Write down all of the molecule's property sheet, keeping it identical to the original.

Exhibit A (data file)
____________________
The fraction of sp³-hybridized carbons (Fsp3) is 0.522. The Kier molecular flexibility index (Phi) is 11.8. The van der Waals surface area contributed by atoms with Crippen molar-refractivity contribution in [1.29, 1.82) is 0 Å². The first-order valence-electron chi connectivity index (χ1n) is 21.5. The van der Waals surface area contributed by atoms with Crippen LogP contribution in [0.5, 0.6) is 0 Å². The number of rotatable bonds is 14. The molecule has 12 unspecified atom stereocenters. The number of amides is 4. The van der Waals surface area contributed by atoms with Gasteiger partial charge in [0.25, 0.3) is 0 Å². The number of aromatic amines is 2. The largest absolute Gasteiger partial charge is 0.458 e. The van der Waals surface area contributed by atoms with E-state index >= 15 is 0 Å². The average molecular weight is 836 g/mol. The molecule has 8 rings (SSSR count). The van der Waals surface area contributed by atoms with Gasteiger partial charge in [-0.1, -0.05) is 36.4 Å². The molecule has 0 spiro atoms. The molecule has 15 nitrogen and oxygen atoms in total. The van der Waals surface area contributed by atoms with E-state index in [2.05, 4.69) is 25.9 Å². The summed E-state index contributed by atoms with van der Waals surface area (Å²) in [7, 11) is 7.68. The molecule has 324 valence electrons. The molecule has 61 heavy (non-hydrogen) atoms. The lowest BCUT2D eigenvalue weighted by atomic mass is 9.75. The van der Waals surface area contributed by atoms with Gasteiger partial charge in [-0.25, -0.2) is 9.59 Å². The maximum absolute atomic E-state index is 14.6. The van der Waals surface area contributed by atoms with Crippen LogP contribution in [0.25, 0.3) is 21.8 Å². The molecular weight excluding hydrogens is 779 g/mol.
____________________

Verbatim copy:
The fraction of sp³-hybridized carbons (Fsp3) is 0.522. The Kier molecular flexibility index (Phi) is 11.8. The van der Waals surface area contributed by atoms with Crippen molar-refractivity contribution in [1.29, 1.82) is 0 Å². The first-order valence-electron chi connectivity index (χ1n) is 21.5. The van der Waals surface area contributed by atoms with Crippen LogP contribution in [0.5, 0.6) is 0 Å². The number of rotatable bonds is 14. The molecule has 12 unspecified atom stereocenters. The number of amides is 4. The van der Waals surface area contributed by atoms with Gasteiger partial charge in [0.25, 0.3) is 0 Å². The number of aromatic amines is 2. The largest absolute Gasteiger partial charge is 0.458 e. The van der Waals surface area contributed by atoms with E-state index >= 15 is 0 Å². The average molecular weight is 836 g/mol. The molecule has 8 rings (SSSR count). The van der Waals surface area contributed by atoms with Gasteiger partial charge in [-0.1, -0.05) is 36.4 Å². The molecule has 0 spiro atoms. The molecule has 15 nitrogen and oxygen atoms in total. The van der Waals surface area contributed by atoms with E-state index in [2.05, 4.69) is 25.9 Å². The summed E-state index contributed by atoms with van der Waals surface area (Å²) in [7, 11) is 7.68. The molecule has 324 valence electrons. The molecule has 61 heavy (non-hydrogen) atoms. The lowest BCUT2D eigenvalue weighted by atomic mass is 9.75. The van der Waals surface area contributed by atoms with Gasteiger partial charge in [-0.25, -0.2) is 9.59 Å². The maximum absolute atomic E-state index is 14.6. The van der Waals surface area contributed by atoms with Crippen LogP contribution in [0.25, 0.3) is 21.8 Å². The molecular weight excluding hydrogens is 779 g/mol.